California isn’t letting Barbara Boxer go quietly.
The 75-year-old U.S. senator is leaving office in a few months, capping a 33-year congressional career in which she earned a reputation as a champion for liberal causes. Boxer, who once penned a song to convince her male counterparts to allow women to use the House gym, served 10 years in the House before serving four terms in the Senate.
Now Boxer is in the midst of a farewell tour of sorts. She spoke at a luncheon in Fresno last week, urging more women to enter politics (Two women, Attorney General Kamala Harris and U.S. Rep Loretta Sanchez, are vying to replace her). Boxer also addressed California Democrats last month in her final speech at a national party convention as a senator.
Her tour stops at the Sterling Hotel on H Street today, where the Harry S Truman Democratic Club is sponsoring a luncheon. Boxer is expected to discuss her book and political career, which begins at 11:30 a.m.
Sign Up and Save
Get six months of free digital access to The Sacramento Bee
Boxer continues on to Roseville for a reception co-hosted by the Democratic Party organizations of Placer, Nevada and El Dorado counties. Doors open at 1 p.m. at the Maidu Community Center Reception Hall and the program kicks off at 2 p.m.
BILL COUNT: It’s the last three days of the 2015-16 session, but before lawmakers can escape Sacramento they have to take up hundreds of outstanding bills. The Assembly convenes at 1 p.m. today with 270 bills left. The session kicks off earlier at 10 a.m. on Tuesday and Wednesday. Meanwhile, the Senate also meets at 1 p.m. Monday with roughly 170 bills to go. The Senate starts at 12:30 p.m. Tuesday and 10 a.m. Wednesday.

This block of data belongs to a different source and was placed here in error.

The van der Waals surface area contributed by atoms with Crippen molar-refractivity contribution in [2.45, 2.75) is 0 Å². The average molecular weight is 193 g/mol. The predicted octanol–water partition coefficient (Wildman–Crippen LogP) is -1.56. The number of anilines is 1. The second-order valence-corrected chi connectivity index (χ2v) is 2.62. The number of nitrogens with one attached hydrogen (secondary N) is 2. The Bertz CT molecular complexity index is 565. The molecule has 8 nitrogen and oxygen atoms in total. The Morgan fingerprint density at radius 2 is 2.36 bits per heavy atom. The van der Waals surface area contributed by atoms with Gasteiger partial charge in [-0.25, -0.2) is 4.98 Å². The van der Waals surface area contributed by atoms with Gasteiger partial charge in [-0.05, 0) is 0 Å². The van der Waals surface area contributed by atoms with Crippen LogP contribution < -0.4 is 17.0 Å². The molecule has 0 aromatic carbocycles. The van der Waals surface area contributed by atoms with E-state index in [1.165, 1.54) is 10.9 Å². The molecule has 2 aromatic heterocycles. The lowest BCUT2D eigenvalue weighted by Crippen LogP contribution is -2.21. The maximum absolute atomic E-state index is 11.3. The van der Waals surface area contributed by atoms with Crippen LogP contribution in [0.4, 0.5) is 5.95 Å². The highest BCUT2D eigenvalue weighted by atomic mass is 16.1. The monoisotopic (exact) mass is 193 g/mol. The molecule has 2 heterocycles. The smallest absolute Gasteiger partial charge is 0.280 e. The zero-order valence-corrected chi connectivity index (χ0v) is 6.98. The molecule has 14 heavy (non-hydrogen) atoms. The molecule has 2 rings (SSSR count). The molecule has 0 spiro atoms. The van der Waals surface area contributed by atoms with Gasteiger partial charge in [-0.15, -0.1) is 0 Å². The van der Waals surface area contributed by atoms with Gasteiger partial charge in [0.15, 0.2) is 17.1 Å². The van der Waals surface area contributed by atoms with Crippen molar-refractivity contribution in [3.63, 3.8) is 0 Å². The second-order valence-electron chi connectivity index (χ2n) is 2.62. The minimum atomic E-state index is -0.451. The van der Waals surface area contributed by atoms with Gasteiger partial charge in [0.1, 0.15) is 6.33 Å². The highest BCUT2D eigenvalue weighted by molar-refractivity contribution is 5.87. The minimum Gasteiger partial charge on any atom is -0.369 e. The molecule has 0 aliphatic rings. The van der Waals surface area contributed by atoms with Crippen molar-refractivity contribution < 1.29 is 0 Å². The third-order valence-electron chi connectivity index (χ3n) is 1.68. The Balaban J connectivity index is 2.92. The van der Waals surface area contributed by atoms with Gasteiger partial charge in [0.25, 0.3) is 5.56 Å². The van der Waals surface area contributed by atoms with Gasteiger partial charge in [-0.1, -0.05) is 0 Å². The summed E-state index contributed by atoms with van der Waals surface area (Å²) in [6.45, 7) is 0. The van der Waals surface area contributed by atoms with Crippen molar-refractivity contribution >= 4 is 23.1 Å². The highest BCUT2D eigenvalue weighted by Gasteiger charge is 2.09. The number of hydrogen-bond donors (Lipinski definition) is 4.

FARMWORKERS: After an awkward false start last week, the Assembly is expected to take up a bill that gives farmworkers more overtime pay today. Assemblywoman Lorena Gonzalez, D-San Diego, who authored the bill, announced that it would come up for a vote Thursday. But when that failed to materialize, frustrated workers chanted outside the chamber prompting Assembly Speaker Anthony Rendon to promise a vote on the measure today.
QUOTE OF THE DAY: “I’m really relieved, I didn’t realize how scared how I was.” – Elizabeth Wallner, Sacramento woman with stage 4 colon cancer, happy the state’s assisted death law was not blocked Friday.
NUMBER NUGGET: San Bernardino Assemblywoman Cheryl Brown faces fellow Democrat Eloise Reyes in a fall runoff that will build on the multimillion dollar battle before the June 7 primary. Recently released voting and registration numbers for the primary illuminate the November contest. Brown was the top vote-getter in 119 of the district’s 201 precincts in June,, with Reyes finishing first in 55. In the precincts she won, Brown averaged about 48 percent of the vote while Reyes had about 36.4 percent. In predominantly Democratic precincts, Brown averaged 44.2 percent of the vote and Reyes about 36 percent. And in the district’s fewer than 20 Republican-heavy precincts, Brown got about a third of the vote, Reyes a quarter, and Republican Aissa Chanel Sanchez got the bulk.
BID ADIEU: The Legislative Black Caucus is hosting a reception for outgoing chair Sen. Isadore Hall, D-Compton, who is competing for a Los Angeles-area congressional district seat. The staff and member-only party is slated to begin after session concludes Monday on the third floor patio. The caucus expects to elect a lawmaker to replace Hall in the coming weeks.
WORTH READING: The Bee Capitol Bureau’s David Siders’ takes a deep look at the wealthy farmer taking on Gov. Jerry Brown.
FOLLOW THE MONEY: Special interests are continuing to pour money into the November election, hoping to advance candidates who might be friendly to their causes. Check out the Bee’s Money Trail tool to track the spending.